Nutritional & Health Facts About Brussels Sprouts

Dr. Purushothaman
April 21, 2024

Brussels sprouts look like tiny cabbages. They are small are leafy green buds. Most health-conscious people prefer the consumption of Brussels sprouts as it is a storehouse of nutrition. This vegetable is full-on rich in protein, dietary fibre, minerals, vitamins and even antioxidants.

Brussels sprouts grow in cool climatic conditions and in places where there is frosting. This winter crop reaches around 90 cm in height. The sprouts grow from the stalk right from the base towards the top. The sprout looks just like cabbage in miniature, around 1 inch in diameter. The sprout is filled with a cluster of thick leaves arranged thickly in a round shape.

The tip of the stalk is trimmed so that the sprouts which are at the bottom part of the stalk starts developing into equal-sized ones. The growing buds should be in shade and not under direct sunlight as hot weather will make the buds lose and not so compact. Europe and the United States are the countries that use Brussels sprouts in large numbers.

 Following are the important benefits of Brussels sprouts

  • Brussels sprouts are very nutritious and are usually included in the diet of any health-conscious person. It contains protein, dietary fibre and no cholesterol.
  • Even though it is small in size, the amount of nutrition it contains is very surprising. It is a storehouse of antioxidants like isothiocyanates, lutein, zeaxanthin, indoles and sulforaphane. These antioxidants give protection from cancers such as colon cancer, prostate cancer and endometrial cancer.
  • It contains Glucoside named sinigrin, which helps in fighting against colon cancers as they destroy cells that are prone to become cancerous.
  • It is a good source of Vitamin C, vitamin A and Vitamin e, these help protect the human body from all kinds of virus infections caused by the free radicals.
  • The very important dietary carotenoid that is found in Brussels sprouts is Zea-xanthin, which is absorbed into the retina of the eye that helps in providing antioxidants that help in UV light filtering.
  • Vitamin A present in Brussels sprouts helps in keeping mucosa healthy and give a glow to the skin. It is also very essential for eye health. Vitamin A also helps in preventing oral cancer as well as lung cancer.
  • Bone health is maintained when the consumption of food containing Vitamin K is taken regularly. Brussels sprouts contain vitamin K in abundance that helps to promote bone health. It also helps in decreasing damage to the nerves in the brain. In short, it is very essential in preventing Alzheimer’s disease. So it is advisable to consume this vegetable regularly and include it in the daily diet to gain more health benefits.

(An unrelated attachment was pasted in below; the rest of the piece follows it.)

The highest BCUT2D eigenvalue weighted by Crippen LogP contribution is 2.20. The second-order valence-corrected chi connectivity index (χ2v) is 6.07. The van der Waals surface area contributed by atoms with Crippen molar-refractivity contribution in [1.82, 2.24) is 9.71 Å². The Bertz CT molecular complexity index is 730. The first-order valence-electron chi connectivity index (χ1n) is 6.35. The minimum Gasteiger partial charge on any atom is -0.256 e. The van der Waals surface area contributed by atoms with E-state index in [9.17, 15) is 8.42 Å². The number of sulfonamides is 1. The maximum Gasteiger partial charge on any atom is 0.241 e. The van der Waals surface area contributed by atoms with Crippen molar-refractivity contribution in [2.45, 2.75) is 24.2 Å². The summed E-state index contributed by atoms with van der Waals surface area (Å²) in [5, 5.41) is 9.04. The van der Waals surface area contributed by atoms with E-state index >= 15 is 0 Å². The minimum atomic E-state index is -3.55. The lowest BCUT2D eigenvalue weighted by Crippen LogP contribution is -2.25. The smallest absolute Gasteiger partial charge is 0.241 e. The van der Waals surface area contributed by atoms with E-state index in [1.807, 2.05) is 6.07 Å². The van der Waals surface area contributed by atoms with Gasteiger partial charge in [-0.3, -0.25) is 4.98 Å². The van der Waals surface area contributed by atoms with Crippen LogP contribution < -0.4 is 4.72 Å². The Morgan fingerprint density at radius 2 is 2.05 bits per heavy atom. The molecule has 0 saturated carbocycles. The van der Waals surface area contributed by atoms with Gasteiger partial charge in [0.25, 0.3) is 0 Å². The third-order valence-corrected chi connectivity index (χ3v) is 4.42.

• Our body’s metabolism is maintained with the help of vitamins like Vitamin B-6, pantothenic acid, niacin and thiamin. Sprouts contain a good supply of Vitamin B complex which is very essential for the body.
  • Potassium, manganese, copper, calcium, iron and phosphorus are the minerals that are found in abundance in sprouts. Consuming a very small amount of 100g is sufficient for the body to gain proper nutrition that helps it to remain healthy.

Selecting and storing Brussels sprouts

The sprouts grow well in cold climatic conditions. It is harvested as soon as the buds at the lower part become mature and are an inch in diameter. The features of fresh sprouts are firm top, with compact dark green heads. Do not pick loose leaved yellow coloured and light ones.

You can store it in a zip lock pouch inside the refrigerator if you want the vegetable fresh for two-three days.

Preparing and serving

Remove discoloured ones and remove the outer leaves of fresh ones. You need to trim the stem end off. Then wash and soak in saltwater for some minutes. This will remove dirt and insect eggs from it. Blanch the sprouts in boiling water for five minutes and cook them.

It can be steamed, cooked or boiled. Roasted and salted ones serve as snacks. Mix blanched ones and braise with other vegetables to serve as a side dish. These are also added to chicken casseroles.


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